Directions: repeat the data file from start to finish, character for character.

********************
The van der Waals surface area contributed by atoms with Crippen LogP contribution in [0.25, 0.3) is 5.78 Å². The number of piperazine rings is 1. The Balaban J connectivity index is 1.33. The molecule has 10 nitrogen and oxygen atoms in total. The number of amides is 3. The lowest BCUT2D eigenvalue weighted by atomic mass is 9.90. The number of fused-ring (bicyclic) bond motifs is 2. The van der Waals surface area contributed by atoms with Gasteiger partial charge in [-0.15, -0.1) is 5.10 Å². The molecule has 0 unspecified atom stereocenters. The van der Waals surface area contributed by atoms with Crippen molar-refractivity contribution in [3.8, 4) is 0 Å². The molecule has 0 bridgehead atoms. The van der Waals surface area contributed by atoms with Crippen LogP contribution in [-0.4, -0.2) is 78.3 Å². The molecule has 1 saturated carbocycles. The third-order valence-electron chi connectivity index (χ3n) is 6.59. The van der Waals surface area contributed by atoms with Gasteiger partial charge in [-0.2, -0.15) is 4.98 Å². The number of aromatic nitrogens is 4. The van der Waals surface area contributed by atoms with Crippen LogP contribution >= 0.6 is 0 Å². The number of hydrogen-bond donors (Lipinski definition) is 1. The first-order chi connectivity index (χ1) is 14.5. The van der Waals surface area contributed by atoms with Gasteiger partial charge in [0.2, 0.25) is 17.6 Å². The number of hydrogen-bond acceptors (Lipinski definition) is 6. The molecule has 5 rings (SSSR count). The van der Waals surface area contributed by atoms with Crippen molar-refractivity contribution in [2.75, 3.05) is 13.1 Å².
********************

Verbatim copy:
The van der Waals surface area contributed by atoms with Crippen LogP contribution in [0.25, 0.3) is 5.78 Å². The number of piperazine rings is 1. The Balaban J connectivity index is 1.33. The molecule has 10 nitrogen and oxygen atoms in total. The number of amides is 3. The lowest BCUT2D eigenvalue weighted by atomic mass is 9.90. The number of fused-ring (bicyclic) bond motifs is 2. The van der Waals surface area contributed by atoms with Gasteiger partial charge in [-0.15, -0.1) is 5.10 Å². The molecule has 0 unspecified atom stereocenters. The van der Waals surface area contributed by atoms with Crippen molar-refractivity contribution in [3.8, 4) is 0 Å². The molecule has 0 bridgehead atoms. The van der Waals surface area contributed by atoms with Crippen LogP contribution in [-0.4, -0.2) is 78.3 Å². The molecule has 1 saturated carbocycles. The third-order valence-electron chi connectivity index (χ3n) is 6.59. The van der Waals surface area contributed by atoms with Gasteiger partial charge in [-0.2, -0.15) is 4.98 Å². The number of aromatic nitrogens is 4. The van der Waals surface area contributed by atoms with Crippen LogP contribution >= 0.6 is 0 Å². The number of hydrogen-bond donors (Lipinski definition) is 1. The first-order chi connectivity index (χ1) is 14.5. The van der Waals surface area contributed by atoms with Gasteiger partial charge in [0.2, 0.25) is 17.6 Å². The number of hydrogen-bond acceptors (Lipinski definition) is 6. The molecule has 5 rings (SSSR count). The van der Waals surface area contributed by atoms with Crippen molar-refractivity contribution in [2.75, 3.05) is 13.1 Å².